• Road Traffic Offenders Act 1988 (schedule 2) Cause unnecessary obstruction by motor vehicle /trailer £30 offence

They do, however, fail to mention the following additional powers which I believe are relevant:

  • Highways Act 1980 ( Section 148 and Section 149) it is an offense if ‘a person deposits any thing whatsoever on a highway to the interruption of any user of the highway without lawful authority or excuse‘
  • Road Traffic Act 1988 Act (Section 21). An immediate offense to park ‘wholly or partly’ on a share-use path
  • Zebra, Pelican and Puffin Pedestrian Crossings Regulations and General Directions 1997 (Section 18 and schedule 4). Pedestrian crossing (including the area marked by the zig-zag lines. Enforceable by police even in civil enforcement areas (The Civil Enforcement of Parking Contraventions (England) General Regulations 2007 – Section 7.1).
  • Traffic Management Act 2004 (section 86). Dropped kerbs for pedestrians to cross road (including places where the carriageway has been raised to meet the level of the pavement).
  • Highway Code (rule 238) prohibition of parking, waiting, stopping or setting down/picking up on School zone (identified by the yellow zig-zag lines).

Say it as it is :)

20 May

Back in 2001 and Commons select committee on ‘Walking in Town and Cities’ reported that pedestrians in this country were treated with contempt. In 2008 another commons committee looking at road traffic casualties spoke of the the scandal of complacency. Over in Philadelphia it has been reported that they take a more direct approach to communicating with pedestrians with Mayor Nutter (the mayor of the city) defending these new signs saying that ‘they are not vulgar” and “do not, in any way, show contempt for pedestrians‘.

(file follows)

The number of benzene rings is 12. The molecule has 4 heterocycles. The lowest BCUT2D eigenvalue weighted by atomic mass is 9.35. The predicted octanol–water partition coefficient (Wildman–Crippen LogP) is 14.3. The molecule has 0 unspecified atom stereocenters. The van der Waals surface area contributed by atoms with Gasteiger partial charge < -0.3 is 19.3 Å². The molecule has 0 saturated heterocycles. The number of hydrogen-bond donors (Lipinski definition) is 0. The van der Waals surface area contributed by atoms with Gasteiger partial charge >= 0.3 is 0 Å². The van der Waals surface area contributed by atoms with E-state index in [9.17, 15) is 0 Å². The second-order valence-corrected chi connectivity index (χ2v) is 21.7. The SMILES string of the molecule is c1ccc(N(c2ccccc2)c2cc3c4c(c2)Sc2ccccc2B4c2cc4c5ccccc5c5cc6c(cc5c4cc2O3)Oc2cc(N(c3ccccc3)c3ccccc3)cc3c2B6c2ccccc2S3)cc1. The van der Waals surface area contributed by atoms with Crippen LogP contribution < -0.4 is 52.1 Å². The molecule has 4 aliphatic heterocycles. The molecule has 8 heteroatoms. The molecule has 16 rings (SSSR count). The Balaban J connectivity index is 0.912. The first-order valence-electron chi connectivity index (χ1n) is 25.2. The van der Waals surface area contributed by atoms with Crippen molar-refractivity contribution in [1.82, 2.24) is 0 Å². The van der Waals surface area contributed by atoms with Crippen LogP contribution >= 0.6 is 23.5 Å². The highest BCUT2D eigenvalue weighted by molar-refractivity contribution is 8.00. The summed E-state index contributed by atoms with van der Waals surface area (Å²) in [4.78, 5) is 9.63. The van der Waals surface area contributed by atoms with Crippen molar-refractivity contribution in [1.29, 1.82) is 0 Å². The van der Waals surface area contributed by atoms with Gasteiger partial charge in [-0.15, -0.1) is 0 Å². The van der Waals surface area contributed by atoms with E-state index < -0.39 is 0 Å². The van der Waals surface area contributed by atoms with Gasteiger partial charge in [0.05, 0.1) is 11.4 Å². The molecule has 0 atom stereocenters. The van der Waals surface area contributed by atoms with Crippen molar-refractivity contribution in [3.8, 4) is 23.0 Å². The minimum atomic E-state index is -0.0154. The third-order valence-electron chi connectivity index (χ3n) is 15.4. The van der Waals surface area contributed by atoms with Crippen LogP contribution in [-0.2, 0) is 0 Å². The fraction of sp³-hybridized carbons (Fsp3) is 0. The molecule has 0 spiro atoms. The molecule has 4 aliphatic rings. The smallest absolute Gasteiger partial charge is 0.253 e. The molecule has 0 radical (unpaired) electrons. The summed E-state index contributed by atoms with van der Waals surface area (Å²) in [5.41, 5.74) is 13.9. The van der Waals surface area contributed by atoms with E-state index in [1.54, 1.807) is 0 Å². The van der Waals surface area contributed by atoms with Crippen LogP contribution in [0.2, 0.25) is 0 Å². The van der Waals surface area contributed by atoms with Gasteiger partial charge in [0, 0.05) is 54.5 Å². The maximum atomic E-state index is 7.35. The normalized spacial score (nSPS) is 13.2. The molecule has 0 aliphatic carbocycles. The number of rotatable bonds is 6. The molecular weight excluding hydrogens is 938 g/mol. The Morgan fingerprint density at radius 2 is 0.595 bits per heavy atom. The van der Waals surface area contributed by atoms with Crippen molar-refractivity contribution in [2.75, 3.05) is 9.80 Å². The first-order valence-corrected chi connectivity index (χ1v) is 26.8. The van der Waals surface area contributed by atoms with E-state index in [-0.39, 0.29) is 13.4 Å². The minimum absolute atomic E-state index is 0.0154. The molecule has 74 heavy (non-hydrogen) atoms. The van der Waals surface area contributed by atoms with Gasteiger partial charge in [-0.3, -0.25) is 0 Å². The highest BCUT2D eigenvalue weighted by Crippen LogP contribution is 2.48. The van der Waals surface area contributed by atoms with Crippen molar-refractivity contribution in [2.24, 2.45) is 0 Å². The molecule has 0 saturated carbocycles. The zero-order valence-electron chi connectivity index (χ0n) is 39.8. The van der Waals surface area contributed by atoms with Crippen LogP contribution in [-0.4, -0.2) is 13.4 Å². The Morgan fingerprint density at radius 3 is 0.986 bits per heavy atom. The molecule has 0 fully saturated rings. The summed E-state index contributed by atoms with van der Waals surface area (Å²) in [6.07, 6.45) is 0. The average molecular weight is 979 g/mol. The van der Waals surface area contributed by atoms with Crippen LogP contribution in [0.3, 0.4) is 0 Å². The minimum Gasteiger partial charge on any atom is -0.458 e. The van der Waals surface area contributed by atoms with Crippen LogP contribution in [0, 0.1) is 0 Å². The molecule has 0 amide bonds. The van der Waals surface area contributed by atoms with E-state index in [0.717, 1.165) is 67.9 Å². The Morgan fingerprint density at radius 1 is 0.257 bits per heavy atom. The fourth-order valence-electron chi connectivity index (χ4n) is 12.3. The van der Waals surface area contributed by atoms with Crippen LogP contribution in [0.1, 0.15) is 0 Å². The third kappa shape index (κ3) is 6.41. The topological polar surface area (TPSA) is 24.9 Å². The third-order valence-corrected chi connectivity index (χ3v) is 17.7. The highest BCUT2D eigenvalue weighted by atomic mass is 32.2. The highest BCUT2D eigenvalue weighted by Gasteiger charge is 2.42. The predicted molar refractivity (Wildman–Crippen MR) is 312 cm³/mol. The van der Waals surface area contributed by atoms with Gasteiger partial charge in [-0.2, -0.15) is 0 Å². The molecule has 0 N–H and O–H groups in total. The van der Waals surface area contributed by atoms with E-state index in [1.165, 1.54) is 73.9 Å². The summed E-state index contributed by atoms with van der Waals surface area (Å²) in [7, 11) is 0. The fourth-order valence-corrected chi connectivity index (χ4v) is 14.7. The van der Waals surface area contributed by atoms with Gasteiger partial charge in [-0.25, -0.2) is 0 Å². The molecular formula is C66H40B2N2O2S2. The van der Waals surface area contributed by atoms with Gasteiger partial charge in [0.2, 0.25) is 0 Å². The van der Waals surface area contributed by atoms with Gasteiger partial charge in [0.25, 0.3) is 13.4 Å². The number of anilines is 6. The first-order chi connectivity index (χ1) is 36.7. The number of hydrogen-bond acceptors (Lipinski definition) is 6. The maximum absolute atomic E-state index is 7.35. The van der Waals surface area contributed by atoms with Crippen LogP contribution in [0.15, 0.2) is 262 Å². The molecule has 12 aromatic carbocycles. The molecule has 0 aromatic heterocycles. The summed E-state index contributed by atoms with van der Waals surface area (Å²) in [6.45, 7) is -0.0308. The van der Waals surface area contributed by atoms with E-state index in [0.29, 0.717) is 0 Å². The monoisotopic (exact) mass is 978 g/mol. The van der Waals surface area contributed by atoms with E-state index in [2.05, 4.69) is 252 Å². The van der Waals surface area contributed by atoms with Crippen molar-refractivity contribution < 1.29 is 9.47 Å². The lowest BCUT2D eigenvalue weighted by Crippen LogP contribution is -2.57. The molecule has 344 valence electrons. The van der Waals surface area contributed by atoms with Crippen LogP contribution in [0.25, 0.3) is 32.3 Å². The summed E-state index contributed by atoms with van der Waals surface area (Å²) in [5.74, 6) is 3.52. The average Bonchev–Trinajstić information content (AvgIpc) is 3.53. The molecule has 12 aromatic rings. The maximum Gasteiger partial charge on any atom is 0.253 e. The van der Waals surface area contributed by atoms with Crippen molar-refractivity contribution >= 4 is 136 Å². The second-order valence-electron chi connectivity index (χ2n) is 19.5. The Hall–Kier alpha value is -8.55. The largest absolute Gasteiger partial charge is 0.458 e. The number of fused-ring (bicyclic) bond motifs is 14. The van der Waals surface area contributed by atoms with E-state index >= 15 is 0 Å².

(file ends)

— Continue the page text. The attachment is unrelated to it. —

New pedestrian sign?

You may like to check out the ‘news’ source for this last piece to see if you believe it. You don’t need to check if that is really the mayor’s name. It is.

Causing alarm distress or annoyance

18 May

A couple of evenings ago I had a knock on the door and found two police officers on my doorstep who explained that they had had a complaint from a local resident about someone matching my description who had ‘banged on their door’, told them to move their car and had also said that ‘the police were sh**’. I confirmed that I had indeed ‘rang their door bell’ to explain that their parking had resulted in a wheelchair user having to go into the road. I explained that I was about to report the neighbour’s Jaguar to the police (again) for also making it impossible for the wheelchair user to get past and would report her if she didn’t move it. I did also explain that the police had very little power to stop pavement parking. You will note that my ‘ringing the doorbell’ is her ‘banging on the door’ and that my ‘the police don’t have powers to act’ was turned into her ‘the police a sh**’. The neighbour’s Jaguar is incidentally already in the rogues galley.